The Reserve Bank and the government have taken several measures to restore stability in the NBFC space. The Reserve Bank took measures to augment systemic liquidity, buttress standards of asset-liability management framework, ease flow of funds by relaxing ECB guidelines and strengthen governance and risk-management structures. The government provided additional support through the partial credit guarantee scheme, encouraging PSBs to acquire high-rated pooled assets of NBFCs. Furthermore, the Finance Bill 2019 through amendments in the RBI Act, 1934 conferred powers on the Reserve Bank to bolster governance of NBFCs. These measures are geared toward allaying investors apprehensions and aiding NBFCs in performing their role better.

(Source: RBI)


The company bears the normal risk in terms of inherent business risk in the kind of business the company is into. The Board of the company has taken a balanced approach for investing in these activities. After bad experience in the past, the Board is adopting a cautious approach and not an aggressive one. After stabilization for existing business, the company will foray into other related areas to have good growth in future.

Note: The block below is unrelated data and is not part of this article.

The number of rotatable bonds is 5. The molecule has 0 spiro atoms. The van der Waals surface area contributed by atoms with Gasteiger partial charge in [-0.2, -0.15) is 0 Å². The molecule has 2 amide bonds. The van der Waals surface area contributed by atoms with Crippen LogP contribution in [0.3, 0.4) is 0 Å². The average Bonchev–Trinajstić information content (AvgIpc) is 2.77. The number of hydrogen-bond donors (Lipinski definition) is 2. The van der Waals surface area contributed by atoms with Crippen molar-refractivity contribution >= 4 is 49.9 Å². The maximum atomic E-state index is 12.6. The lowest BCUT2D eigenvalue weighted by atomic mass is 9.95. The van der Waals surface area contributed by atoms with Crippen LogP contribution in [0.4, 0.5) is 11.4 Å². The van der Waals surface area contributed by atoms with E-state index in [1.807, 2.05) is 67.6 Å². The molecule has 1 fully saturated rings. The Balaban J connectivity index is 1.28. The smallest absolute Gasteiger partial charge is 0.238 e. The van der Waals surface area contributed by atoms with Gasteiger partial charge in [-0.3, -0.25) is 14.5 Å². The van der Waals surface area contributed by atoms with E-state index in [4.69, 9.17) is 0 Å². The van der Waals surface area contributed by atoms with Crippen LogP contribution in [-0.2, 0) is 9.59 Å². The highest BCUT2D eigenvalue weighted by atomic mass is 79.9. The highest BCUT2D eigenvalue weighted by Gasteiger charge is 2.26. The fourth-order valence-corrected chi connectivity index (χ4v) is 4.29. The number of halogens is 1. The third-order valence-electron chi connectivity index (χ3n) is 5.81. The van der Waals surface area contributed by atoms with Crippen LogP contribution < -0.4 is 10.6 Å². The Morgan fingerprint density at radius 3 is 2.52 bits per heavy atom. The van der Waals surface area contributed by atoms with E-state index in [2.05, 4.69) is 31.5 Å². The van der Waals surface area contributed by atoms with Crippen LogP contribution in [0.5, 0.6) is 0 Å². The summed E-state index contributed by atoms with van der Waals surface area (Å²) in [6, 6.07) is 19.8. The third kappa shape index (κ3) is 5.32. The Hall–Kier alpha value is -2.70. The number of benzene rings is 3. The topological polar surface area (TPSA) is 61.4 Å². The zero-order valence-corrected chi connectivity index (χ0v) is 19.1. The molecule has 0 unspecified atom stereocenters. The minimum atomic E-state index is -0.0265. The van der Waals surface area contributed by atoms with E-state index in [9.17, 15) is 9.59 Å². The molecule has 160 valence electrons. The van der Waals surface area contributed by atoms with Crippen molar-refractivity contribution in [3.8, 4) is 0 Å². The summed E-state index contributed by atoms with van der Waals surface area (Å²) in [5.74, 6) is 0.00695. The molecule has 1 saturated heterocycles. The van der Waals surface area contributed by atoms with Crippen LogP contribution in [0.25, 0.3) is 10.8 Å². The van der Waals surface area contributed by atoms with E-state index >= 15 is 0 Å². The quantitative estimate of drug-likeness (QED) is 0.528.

Internal control measures and systems are established to ensure the correctness of the transactions and safe guarding of the assets. The control systems set on place and further supplemented by MIS which provided for planned expenditure and information in disposal and acquisition of assets.


The Company has achieved total revenue 1126.61 Lakh and earned profit after tax of Rs. 19.84 Lakh.



Your company continues to lay great stress on its most valuable resource people. Continuous training, both on the job and in an academic setting, is a critical input to ensure that employees at all levels are fully equipped to deliver a wide variety products and services to the customers of the company. The company had employed 8 persons during the financial year 2019-20.


Statements in the Management Discussion and Analysis Report describing our company objectives, expectations or predictions may be forward looking within the meaning of applicable regulations and other legislations. Actual results may differ materially from those expressed in the statement. Important factors that could influence company operations include global and domestic financial market conditions affecting the interest rates, availability of resources for the financial sector, market for lending, changes in regulatory directions issued by the Government, tax laws, economic situation and other relevant factor.